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Bangladesh: Khaleda, Hasina and Caretaker Government

Monday 14 May 2007, by Amitava Mukherjee


There are now uncomfortable signals from the eastern border of our country. The caretaker government of Bangladesh, which had started well by apprehending a large number of criminals, many of them being political bigwigs, suddenly seems to have lost direction. Its diktat to the former Prime Minister Khaleda Zia to go to exile and asking Hasina Wajed not to return to Bangladesh are ill-conceived moves, certain to raise eyebrows about the actual character of the government. Ultimately the government ended up in withdrawing the order prohibiting Hasina’s return to Bangladesh.

Apart from this the caretaker government’s record has so far been creditable in spite of the fact that it is backed by the Army whose personnel, in turn, widely subscribe to the ideology of the Jamaat-e-Islami. Interestingly, not many political figures of Bangladesh are harping on the character of the Army’s composition as neither the Awami League nor the BNP are free from the slur of fundamentalist Islam. Hasina Wajed compromised with fundamentalist Islamic ideas long back when she adopted certain manners like putting a veil over her head in her daily chores. Recently she had entered into an understanding with a radical Islamic bloc which would have given legal approval to issuing of fatwas by Islamic clerics if the Awami League came to power.

The caretaker government’s stand holding Khaleda Zia responsible for rampant corruption and radical Islamisation of Bangladesh cannot be faulted as the ongoing arrests, particularly those of Tareq Rahman and Salauddin Qader Chowdhury, prove that there were many skeletons in the BNP cupboard. For Khaleda and the BNP, radical Islamisation of the Bangladeshi polity was a necessity and the principal electoral bedrock. In doing so Khaleda created a dangerous situation in South Asia and pushed a large part of it to the path of conflagration.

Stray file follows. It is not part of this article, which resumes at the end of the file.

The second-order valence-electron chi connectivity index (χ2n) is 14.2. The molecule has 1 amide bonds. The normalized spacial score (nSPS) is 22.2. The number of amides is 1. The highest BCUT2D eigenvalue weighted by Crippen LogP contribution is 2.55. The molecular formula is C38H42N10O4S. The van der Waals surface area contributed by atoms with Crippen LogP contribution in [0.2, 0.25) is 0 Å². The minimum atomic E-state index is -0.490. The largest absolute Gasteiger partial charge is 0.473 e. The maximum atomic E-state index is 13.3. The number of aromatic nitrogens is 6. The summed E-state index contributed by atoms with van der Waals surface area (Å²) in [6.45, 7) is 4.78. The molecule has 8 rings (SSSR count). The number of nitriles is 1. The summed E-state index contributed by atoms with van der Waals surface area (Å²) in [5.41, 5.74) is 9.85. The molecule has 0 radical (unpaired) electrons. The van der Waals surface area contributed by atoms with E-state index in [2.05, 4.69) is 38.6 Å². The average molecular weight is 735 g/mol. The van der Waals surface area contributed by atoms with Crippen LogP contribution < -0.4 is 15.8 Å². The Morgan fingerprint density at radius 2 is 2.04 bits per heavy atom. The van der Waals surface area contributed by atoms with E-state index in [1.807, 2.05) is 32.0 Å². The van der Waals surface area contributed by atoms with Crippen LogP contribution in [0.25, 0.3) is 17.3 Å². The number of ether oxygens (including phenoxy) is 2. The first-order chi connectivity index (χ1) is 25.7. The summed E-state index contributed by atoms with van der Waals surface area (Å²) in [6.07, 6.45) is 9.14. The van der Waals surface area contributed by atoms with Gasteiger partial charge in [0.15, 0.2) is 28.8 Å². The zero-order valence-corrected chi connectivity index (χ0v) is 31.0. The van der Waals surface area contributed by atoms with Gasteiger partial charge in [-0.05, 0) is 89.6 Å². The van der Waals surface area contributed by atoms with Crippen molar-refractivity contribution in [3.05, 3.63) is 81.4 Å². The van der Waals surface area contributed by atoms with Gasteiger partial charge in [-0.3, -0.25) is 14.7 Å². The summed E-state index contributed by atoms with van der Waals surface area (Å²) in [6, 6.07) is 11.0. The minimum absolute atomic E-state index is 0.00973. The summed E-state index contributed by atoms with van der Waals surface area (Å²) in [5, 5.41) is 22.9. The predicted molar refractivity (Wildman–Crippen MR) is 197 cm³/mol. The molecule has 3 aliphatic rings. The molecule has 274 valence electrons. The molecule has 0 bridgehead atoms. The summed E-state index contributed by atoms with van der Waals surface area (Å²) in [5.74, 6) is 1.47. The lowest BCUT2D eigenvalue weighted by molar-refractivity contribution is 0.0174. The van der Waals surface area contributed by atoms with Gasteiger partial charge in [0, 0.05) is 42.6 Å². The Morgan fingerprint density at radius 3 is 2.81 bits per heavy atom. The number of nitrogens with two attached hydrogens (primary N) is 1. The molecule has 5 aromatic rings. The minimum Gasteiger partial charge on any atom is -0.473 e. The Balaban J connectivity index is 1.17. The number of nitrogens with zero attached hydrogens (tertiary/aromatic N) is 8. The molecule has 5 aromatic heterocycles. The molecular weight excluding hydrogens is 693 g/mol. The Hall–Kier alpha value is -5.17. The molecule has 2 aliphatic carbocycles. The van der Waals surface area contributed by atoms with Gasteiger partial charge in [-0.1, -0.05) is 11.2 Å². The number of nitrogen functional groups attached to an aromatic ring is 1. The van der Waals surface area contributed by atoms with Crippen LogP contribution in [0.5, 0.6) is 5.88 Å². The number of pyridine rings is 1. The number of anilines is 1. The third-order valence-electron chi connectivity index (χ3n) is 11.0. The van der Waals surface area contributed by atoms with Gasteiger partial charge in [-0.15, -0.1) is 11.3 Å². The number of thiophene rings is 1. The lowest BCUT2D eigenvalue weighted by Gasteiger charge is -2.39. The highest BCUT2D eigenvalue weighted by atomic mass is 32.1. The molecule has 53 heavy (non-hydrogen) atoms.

Fakhruddin Ahmed, the head of the caretaker government, has had a secular education and World Bank background. So far he has tried to challenge the steadily increasing force of Islamic fundamentalism in Bangladesh. The prompt punishment meted out to the top leaders of the Jamaat-ul-Mujahideen, Bangladesh prove this, a long awaited executive responsibility which Khaleda Zia tried to shirk. But equally vital is the necessity to bring to book the killers of Sheikh Mujibur Rahman. So far Fakhruddin and other members of his administration are silent about it. This, coupled with the Army’s backing of his government, raise certain uncomfortable questions.

It is now an open secret that Iajuddin Ahmed, the head of the previous caretaker government, had to resign under pressure from Moin Ahmed, the Bangladesh Army Chief. It is rumoured that Iajuddin had got instructions from Tareq Rahman, Khaleda Zia’s son, to remove Moin Ahmed and instal Rezzaqul Haider Chowdhury, the head of the Director General of Forces Intelligence, in his place. But the Army acted fast and Iajuddin had to resign.